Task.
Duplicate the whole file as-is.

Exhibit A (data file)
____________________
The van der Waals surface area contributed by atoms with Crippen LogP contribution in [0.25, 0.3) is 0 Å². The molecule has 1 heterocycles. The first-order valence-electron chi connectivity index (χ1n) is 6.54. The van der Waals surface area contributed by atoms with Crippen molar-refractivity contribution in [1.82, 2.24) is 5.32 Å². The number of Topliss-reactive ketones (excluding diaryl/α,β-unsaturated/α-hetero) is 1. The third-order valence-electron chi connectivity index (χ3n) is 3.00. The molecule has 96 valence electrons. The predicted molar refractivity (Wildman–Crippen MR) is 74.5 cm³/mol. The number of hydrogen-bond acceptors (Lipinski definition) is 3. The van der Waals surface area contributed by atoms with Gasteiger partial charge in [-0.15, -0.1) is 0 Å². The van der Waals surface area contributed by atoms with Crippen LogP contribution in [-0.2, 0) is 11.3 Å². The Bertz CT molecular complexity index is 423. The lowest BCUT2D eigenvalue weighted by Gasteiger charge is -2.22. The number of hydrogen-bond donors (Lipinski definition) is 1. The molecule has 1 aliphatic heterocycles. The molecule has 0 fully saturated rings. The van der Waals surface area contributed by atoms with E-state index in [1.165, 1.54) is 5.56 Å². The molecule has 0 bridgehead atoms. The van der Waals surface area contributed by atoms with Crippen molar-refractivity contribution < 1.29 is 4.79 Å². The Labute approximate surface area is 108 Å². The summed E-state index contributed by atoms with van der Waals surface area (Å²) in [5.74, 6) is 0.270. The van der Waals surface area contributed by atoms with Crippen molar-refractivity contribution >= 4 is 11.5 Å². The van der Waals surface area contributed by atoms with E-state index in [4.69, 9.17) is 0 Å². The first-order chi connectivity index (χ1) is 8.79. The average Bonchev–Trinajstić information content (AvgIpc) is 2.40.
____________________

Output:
The van der Waals surface area contributed by atoms with Crippen LogP contribution in [0.25, 0.3) is 0 Å². The molecule has 1 heterocycles. The first-order valence-electron chi connectivity index (χ1n) is 6.54. The van der Waals surface area contributed by atoms with Crippen molar-refractivity contribution in [1.82, 2.24) is 5.32 Å². The number of Topliss-reactive ketones (excluding diaryl/α,β-unsaturated/α-hetero) is 1. The third-order valence-electron chi connectivity index (χ3n) is 3.00. The molecule has 96 valence electrons. The predicted molar refractivity (Wildman–Crippen MR) is 74.5 cm³/mol. The number of hydrogen-bond acceptors (Lipinski definition) is 3. The van der Waals surface area contributed by atoms with Gasteiger partial charge in [-0.15, -0.1) is 0 Å². The van der Waals surface area contributed by atoms with Crippen LogP contribution in [-0.2, 0) is 11.3 Å². The Bertz CT molecular complexity index is 423. The lowest BCUT2D eigenvalue weighted by Gasteiger charge is -2.22. The number of hydrogen-bond donors (Lipinski definition) is 1. The molecule has 1 aliphatic heterocycles. The molecule has 0 fully saturated rings. The van der Waals surface area contributed by atoms with E-state index in [1.165, 1.54) is 5.56 Å². The molecule has 0 bridgehead atoms. The van der Waals surface area contributed by atoms with Crippen molar-refractivity contribution < 1.29 is 4.79 Å². The Labute approximate surface area is 108 Å². The summed E-state index contributed by atoms with van der Waals surface area (Å²) in [5.74, 6) is 0.270. The van der Waals surface area contributed by atoms with Crippen molar-refractivity contribution >= 4 is 11.5 Å². The van der Waals surface area contributed by atoms with E-state index in [4.69, 9.17) is 0 Å². The first-order chi connectivity index (χ1) is 8.79. The average Bonchev–Trinajstić information content (AvgIpc) is 2.40.